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OAU / AU Summit Keywords:African Rapid Reaction ForceInternational Criminal CourtEthiopian media


Our sobkor in Ethiopia

One of the key outcomes of the AU summit, held on May 26, was the decision to create the African capacity for immediate response to crises. During the discussions on this topic, in particular, it was noted that there are doubts about the feasibility of existing plans for the creation of a combat-ready African Permanent Readiness Force (AFF) by 2015.Most likely, additional time will be required to train all five regional AFF brigades and bring them to a combat-ready state.

At the same time, African leaders agreed that the instability and multiple existing and potential crisis situations in many countries of the continent require more decisive action from the AU. In their opinion, the conflicts in Mali, Libya, and Ivory Coast could be resolved faster and more successfully if Western countries did not interfere in them, and the leading role would be given to Africans.

"The time has come for Africans to find African solutions to African problems," said South African President Jacob Zuma. As a result, South Africa's initiative to immediately establish the AFDBK as a temporary (pending the final formation of the AFP) force found broad support among the summit participants. They will be created on a voluntary basis. South Africa, Uganda and Ethiopia immediately indicated their readiness to provide contingents and finance their participation if necessary.

According to South African Foreign Minister Maite Nkoana-Mashabane, more than 10 countries have expressed a desire to provide troops for the creation of the ASBRK. It was decided that the commander of these forces will be a representative of the country that will provide the largest number of military personnel. The Afro-Commission was instructed to work out the technical details of the creation of the ASBRK and prepare relevant recommendations for consideration at the meeting of the special Committee on Defense and Security, scheduled for the 4th quarter of 2014.

Active controversy during the summit was caused by the discussion of the activities of the International Criminal Court( ICC), which was severely criticized for its clearly anti-African orientation. The continent's leaders pointed out that 99% of those prosecuted by the ICC are Africans, while crimes in other parts of the world are ignored by the court.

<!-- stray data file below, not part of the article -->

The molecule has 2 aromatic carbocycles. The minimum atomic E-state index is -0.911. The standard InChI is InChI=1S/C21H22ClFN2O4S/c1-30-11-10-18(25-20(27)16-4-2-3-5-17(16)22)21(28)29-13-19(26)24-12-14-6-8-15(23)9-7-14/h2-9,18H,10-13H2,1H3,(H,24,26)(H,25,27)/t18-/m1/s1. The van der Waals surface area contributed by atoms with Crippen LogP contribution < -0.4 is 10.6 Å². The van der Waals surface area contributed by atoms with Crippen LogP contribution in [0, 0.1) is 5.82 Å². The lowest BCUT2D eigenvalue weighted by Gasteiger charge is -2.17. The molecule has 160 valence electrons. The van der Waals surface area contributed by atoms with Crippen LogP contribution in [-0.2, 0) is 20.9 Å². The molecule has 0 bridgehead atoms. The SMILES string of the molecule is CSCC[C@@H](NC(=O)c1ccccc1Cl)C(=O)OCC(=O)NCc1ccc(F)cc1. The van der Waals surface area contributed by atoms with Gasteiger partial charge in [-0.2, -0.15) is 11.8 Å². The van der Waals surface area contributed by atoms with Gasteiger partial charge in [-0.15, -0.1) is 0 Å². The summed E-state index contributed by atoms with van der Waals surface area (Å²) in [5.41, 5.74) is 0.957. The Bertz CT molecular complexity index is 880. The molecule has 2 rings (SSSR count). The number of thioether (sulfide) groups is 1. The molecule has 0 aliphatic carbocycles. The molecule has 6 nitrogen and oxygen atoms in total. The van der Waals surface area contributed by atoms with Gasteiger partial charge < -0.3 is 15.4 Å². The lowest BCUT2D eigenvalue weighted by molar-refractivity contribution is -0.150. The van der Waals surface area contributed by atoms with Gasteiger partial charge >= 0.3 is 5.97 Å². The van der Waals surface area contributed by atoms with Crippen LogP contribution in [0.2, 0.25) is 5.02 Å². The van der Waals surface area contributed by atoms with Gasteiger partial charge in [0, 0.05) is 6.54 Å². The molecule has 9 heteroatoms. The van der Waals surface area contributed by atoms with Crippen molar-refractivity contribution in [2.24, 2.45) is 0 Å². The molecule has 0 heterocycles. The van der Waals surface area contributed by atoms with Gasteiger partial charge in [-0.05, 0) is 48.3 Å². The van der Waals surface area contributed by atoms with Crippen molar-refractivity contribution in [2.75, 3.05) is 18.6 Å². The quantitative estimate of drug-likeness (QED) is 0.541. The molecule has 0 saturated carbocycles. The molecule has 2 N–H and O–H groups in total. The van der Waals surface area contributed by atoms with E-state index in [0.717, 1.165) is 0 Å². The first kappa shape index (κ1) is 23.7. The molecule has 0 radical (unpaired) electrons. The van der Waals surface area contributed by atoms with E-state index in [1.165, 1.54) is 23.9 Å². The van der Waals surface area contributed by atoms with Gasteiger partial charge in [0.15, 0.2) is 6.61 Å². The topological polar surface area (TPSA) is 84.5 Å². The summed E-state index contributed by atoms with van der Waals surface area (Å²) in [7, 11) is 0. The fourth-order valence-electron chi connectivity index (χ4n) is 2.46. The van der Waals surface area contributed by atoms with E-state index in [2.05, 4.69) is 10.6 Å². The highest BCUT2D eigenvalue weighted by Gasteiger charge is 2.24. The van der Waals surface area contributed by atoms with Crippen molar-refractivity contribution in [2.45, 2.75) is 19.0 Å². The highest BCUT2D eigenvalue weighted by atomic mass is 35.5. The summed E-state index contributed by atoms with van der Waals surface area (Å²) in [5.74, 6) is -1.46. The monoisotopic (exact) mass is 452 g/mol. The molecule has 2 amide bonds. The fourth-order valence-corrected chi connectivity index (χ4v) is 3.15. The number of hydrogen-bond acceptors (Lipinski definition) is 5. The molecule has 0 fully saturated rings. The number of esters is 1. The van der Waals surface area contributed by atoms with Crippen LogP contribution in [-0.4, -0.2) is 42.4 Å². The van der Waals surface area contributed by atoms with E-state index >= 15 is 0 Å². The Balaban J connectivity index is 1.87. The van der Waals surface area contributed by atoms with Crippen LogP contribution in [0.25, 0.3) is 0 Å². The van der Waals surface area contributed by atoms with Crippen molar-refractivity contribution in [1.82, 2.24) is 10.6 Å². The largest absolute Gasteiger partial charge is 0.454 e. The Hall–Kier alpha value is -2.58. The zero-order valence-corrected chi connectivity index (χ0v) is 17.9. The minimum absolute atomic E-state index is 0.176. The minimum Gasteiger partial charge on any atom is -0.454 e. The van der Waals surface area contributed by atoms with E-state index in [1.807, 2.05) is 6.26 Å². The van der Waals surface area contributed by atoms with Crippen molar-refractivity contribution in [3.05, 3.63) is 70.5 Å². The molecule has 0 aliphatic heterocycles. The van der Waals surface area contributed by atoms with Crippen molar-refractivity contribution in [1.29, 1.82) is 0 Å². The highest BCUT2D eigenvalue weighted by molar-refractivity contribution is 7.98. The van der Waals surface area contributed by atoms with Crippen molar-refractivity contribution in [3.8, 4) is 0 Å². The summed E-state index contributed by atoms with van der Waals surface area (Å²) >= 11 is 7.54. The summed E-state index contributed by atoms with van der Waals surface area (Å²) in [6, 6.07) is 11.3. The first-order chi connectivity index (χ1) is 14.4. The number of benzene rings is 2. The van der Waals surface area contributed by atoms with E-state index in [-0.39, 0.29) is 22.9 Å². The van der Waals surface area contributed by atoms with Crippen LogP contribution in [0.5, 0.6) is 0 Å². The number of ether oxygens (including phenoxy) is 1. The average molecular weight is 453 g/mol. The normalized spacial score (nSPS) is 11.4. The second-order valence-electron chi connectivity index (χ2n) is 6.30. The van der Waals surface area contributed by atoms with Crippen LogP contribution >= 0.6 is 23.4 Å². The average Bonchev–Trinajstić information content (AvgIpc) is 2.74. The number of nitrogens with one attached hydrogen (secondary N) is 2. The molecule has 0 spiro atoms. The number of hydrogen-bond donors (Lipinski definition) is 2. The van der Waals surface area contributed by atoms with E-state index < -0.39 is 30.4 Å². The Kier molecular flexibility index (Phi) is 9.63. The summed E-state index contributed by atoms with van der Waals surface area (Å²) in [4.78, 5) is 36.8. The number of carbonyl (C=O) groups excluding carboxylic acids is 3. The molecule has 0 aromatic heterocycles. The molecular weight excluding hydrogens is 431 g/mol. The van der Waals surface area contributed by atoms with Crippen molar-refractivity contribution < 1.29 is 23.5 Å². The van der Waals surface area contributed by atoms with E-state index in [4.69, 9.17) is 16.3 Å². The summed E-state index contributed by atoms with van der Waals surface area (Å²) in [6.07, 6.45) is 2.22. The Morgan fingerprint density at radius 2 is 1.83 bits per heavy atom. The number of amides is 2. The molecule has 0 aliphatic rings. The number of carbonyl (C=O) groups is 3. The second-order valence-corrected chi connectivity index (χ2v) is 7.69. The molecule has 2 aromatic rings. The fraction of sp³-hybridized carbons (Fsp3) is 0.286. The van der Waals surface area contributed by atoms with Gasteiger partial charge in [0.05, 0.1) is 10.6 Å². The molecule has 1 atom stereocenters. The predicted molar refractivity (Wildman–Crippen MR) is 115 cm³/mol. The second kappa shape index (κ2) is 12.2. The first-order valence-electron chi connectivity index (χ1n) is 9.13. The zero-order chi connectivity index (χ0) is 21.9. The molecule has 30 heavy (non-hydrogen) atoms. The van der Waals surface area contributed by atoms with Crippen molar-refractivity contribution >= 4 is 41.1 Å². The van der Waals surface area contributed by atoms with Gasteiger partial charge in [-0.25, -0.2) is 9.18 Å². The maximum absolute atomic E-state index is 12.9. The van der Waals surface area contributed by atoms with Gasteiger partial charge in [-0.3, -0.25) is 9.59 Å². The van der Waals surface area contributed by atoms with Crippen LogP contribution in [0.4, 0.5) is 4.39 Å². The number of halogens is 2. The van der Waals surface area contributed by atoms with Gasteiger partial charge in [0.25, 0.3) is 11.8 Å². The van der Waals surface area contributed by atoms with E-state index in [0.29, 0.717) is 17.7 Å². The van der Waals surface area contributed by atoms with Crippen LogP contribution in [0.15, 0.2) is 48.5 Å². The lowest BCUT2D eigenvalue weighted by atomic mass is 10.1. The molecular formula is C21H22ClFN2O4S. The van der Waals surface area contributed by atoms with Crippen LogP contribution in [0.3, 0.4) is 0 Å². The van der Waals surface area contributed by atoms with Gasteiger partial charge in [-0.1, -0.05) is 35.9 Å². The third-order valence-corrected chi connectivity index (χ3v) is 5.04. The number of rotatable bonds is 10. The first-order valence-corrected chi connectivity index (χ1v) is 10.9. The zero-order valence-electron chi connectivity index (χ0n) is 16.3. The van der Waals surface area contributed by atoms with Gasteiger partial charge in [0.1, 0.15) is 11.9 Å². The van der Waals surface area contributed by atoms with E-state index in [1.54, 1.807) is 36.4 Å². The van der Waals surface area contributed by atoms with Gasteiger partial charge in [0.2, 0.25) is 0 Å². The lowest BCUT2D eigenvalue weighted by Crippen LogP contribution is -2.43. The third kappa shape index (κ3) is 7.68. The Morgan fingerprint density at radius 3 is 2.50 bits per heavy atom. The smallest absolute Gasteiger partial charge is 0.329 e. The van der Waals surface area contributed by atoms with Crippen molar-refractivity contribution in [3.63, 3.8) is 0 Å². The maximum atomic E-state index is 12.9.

Africans called unfair the current practice of initiating an international investigation based on decisions of the UN Security Council, three of the five permanent members of which (the United States, China and Russia) They are not signatories to the Rome Statute1. Meanwhile, this fundamental document of the ICC has been signed and ratified by 34 of the 54 member States of the AU.

African leaders voted almost unanimously (except for Botswana) in favor of a resolution calling for the cases of new Kenyan President Uhura Kenyatta and his deputy William Ruto to be referred to the national Kenyan court. At the same time, it was noted that the continuation of the investigation within the ICC does not contribute to political reconciliation in Kenya, given that Kenyans have expressed unequivocal support for the new leaders following the recent presidential elections, including due to their prosecution by the International Court of Justice.

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Amid heated debates about the need to ensure greater independence of the AU and strengthen its role on the continent and in international affairs, the Assembly of Heads of State and Government decided to find alternative sources of funding for the pan-African Organization. It was noted that currently 93% of the AU program budget is funded by partners; in addition, international donors pay 100% (about $500 million per year)of the AMISOM mission's expenses. 2 In this regard, it was decided to instruct the Ministries of Finance of the AU member countries to work out the possibility of increasing contributions to the organization's budget.